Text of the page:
Latching and milk production wasn’t working for me in the beginning. The doula support there was HUGE. I would have felt lost without that. They gave me breast massages, baby positioning for better latching support. I also really  appreciated spending time with other mothers in the mothers lounge when I felt up for socializing.  

Needed: What would you do differently if you had another postpartum experience?

Julia: Probably not launch a company! I would also have less visitors and really allow myself to go into a sanctuary and disconnect from everything and everyone outside of my nuclear family. 

Needed: In terms of actual physical preparation, what do you think people should do in preparation for postpartum recovery?

Julia: For me, pelvic floor exercises and core strengthening were what I really focused on during pregnancy. I found the Every Mother app was great to help guide me in those practices. Every person is different, so I don’t think there is a one size fits all. However, creating a plan of support that helps to nourish our bodies and our emotional well-being is key.

Needed: Anything else that you wish you as an expert in the postpartum had wished you knew beforehand?

Julia: To be completely vulnerable here, the most challenging parts of postpartum are my hormones, mood balancing, and sleep! All of which are interconnected. My entire pregnancy, I thought I would solely formula feed so I could prioritize sleep, but once baby Ocean came, I completely submitted to what the most acceptable arrangement of feeding a baby is.

Explicit and non-explicit messaging to breastfeed is everywhere. I have ended up exclusively breastfeeding since. I’m sure many moms can relate to feeling the pressure of performing “perfect motherhood”. I’ve finally allowed myself to now explore formulas for my mental health - so I can have time back for myself. I value sleep over everything, because I value getting better. I guess this is a longer answer to say that mothers should not feel guilt about making a “mother first” choice - whatever that may look like. I was feeling torn between two great options, but finally came to realize that prioritizing myself, physically and emotionally, is what is best for me and my baby.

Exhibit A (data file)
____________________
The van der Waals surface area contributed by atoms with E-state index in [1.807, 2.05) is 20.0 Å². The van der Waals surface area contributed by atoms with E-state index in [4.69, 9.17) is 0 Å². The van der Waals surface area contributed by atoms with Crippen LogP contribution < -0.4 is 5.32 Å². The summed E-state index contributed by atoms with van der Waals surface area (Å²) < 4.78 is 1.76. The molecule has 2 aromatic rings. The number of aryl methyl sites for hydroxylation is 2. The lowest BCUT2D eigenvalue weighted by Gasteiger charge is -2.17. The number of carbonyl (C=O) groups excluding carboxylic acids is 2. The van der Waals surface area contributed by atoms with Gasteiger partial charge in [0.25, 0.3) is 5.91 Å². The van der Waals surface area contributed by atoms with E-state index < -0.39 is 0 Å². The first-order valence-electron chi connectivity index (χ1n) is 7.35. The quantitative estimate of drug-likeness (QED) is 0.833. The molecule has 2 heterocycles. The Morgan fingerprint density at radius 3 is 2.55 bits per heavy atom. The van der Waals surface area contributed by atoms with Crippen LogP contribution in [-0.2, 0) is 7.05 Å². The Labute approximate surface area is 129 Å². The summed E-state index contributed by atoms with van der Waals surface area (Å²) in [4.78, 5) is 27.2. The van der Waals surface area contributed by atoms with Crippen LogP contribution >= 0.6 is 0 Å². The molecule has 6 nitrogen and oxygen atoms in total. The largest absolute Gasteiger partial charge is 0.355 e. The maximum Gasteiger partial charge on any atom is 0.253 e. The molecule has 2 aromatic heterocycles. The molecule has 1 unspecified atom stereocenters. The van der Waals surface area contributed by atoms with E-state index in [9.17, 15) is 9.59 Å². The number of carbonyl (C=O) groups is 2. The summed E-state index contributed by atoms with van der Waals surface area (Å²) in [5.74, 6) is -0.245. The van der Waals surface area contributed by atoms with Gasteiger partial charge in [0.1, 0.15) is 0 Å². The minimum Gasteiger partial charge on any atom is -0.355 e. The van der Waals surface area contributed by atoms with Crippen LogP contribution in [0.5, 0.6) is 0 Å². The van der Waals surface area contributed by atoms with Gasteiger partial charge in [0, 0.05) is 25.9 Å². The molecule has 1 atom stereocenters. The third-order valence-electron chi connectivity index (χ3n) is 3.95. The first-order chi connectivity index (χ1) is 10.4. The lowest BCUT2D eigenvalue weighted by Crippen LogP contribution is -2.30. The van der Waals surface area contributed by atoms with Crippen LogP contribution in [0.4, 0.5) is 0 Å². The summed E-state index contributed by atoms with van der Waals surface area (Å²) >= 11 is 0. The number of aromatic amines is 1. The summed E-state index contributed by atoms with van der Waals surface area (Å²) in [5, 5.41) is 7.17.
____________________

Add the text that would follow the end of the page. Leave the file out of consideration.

To try to make sure no mother feels alone Needed has introduced our 'Postpartum Guide,' a comprehensive and continuously expanding resource designed to support you with shared experiences and expert insights, covering all your postpartum needs. Because a lack of support, should never be normal. 

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Paula James-Martinez, Filmmaker and Editorial Director

Paula James Martinez is a creative producer, filmmaker, and former fashion editor. She is the director and producer of film company Semi-Retired Productions, and in 2018, started working on her directorial debut on the documentary Born Free, which investigates the truth about birth and maternity in America. She has since founded a non-profit organization The Mother Lovers to raise awareness of the US maternal health crisis.